ArtScroll Speaks with Chana Nestlebaum Adapter of Rabbi David Ashear’s Living Emunah for Teens #2

AS: With over 200,000 copies in print, the Living Emunah series has had an enormous impact on the Jewish world. What were your goals when you set out to adapt its message to teens?

CN: My primary goal was to capture the inspiration of Rabbi Ashear’s work and make it more accessible to teen readers. To accomplish that, I used scenarios and stories that reflect the concerns of their lives. I wanted the average teenager to be able to look at the events of his or her life and spot Hashem in action. Building emunah at this stage of life equips a person to face the ups and downs of adult life with strength and optimism.

AS: A year of Covid, followed by the Meron tragedy, the accident in Givat Zeev, missiles on Eretz Yisrael, and anti-Semitic attacks worldwide. What are a teen’s unique challenges in such tough times?

CN: I think everyone feels challenged. Everyone is reaching out for chizuk. For teens, the special challenge is the lack of experience. An adult knows that we’ve faced many challenges, personally and as a Klal, and Hashem has always enabled us to regain our balance, heal from our wounds, and move forward. For teens, these crises seem like “never before” events, which can make them even more frightening.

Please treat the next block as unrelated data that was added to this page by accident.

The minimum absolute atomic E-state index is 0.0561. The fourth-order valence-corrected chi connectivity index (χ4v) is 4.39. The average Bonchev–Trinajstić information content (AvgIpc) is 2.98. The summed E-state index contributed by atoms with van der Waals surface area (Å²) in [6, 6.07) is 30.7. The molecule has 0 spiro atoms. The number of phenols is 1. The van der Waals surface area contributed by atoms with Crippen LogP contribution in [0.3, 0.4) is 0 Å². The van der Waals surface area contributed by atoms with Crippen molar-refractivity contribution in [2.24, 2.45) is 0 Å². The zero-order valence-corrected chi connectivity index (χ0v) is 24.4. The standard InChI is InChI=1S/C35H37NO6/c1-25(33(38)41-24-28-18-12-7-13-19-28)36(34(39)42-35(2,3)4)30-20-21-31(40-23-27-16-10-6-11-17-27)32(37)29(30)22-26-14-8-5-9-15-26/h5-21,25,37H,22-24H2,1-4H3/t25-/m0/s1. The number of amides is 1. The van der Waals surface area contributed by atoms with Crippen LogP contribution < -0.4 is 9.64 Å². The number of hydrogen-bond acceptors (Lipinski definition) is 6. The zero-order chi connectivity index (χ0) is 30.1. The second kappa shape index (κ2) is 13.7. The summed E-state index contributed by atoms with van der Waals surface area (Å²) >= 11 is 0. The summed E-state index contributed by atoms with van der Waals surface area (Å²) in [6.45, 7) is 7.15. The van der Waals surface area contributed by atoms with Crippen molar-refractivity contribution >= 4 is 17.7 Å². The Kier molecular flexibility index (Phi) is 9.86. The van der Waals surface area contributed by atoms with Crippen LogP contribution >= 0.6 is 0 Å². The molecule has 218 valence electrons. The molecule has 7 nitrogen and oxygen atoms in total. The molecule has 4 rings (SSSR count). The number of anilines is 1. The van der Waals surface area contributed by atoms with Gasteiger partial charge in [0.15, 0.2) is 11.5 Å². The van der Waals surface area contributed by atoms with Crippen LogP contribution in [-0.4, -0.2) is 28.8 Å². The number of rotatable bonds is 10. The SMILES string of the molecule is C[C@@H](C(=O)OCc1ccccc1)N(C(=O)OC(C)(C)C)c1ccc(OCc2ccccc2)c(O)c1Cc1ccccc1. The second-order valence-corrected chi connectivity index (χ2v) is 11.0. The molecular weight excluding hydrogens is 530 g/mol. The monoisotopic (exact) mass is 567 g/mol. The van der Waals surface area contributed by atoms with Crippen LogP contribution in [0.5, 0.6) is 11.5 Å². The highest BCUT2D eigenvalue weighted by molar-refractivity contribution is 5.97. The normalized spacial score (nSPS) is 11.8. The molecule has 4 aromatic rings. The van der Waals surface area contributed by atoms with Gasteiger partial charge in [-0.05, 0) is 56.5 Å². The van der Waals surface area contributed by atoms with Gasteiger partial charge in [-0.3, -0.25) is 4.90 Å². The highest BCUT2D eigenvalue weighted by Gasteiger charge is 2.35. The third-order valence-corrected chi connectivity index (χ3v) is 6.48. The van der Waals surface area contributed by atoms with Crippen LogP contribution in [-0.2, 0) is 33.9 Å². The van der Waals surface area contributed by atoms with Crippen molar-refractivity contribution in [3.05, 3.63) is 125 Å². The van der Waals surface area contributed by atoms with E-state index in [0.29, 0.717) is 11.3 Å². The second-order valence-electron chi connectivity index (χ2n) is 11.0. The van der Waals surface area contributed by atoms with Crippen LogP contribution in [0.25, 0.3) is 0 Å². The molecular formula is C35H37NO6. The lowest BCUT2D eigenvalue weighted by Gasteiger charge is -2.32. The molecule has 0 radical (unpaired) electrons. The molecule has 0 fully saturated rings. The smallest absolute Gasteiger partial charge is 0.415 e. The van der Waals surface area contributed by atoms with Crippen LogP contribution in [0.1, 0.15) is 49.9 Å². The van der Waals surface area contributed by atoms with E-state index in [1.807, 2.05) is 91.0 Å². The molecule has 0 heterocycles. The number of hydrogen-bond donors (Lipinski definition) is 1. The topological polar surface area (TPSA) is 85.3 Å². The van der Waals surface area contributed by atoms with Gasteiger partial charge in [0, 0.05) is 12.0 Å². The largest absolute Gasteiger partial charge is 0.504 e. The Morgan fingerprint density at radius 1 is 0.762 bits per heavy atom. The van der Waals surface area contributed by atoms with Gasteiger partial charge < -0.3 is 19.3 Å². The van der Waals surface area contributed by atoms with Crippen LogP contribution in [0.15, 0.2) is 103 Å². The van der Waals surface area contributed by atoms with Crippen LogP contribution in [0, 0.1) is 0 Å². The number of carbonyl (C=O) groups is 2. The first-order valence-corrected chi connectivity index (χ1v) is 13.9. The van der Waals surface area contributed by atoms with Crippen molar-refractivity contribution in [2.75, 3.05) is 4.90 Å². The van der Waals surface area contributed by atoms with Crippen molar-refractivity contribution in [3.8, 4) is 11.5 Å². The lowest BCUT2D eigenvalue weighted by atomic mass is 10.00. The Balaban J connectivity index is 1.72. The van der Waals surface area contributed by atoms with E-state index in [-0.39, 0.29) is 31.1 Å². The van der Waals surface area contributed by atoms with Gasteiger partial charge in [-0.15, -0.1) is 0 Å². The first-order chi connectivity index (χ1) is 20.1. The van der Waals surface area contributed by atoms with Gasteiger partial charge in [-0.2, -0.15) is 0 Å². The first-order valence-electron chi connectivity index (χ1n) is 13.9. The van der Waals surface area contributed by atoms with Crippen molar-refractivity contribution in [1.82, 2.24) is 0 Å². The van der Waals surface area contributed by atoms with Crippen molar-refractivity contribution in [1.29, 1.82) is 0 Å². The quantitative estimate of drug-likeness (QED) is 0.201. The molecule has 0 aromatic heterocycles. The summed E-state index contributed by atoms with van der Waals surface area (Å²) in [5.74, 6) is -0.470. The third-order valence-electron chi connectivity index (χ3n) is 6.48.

AS: Like all Living Emunah books, much of the teaching is done through stories. Which story did you find the most powerful?

CN: I love stories in which Hashem seems to pop out of His hiding place for one flash of a second, just to give someone that spark of certainty that “I’m here!” One of these stories is about a woman who discovered that her babysitter was being impatient with her little boy. The mother wanted to leave her job, because she didn’t want to ever entrust her child to a stranger again. But she really needed the money. She felt stuck in her dilemma until she realized that it wasn’t up to her to solve it. She began davening to Hashem with total confidence that He would see her through. A week later, she was offered a job that allowed her to work from home, for an organization called “Save the Children.” Message sent, message received!

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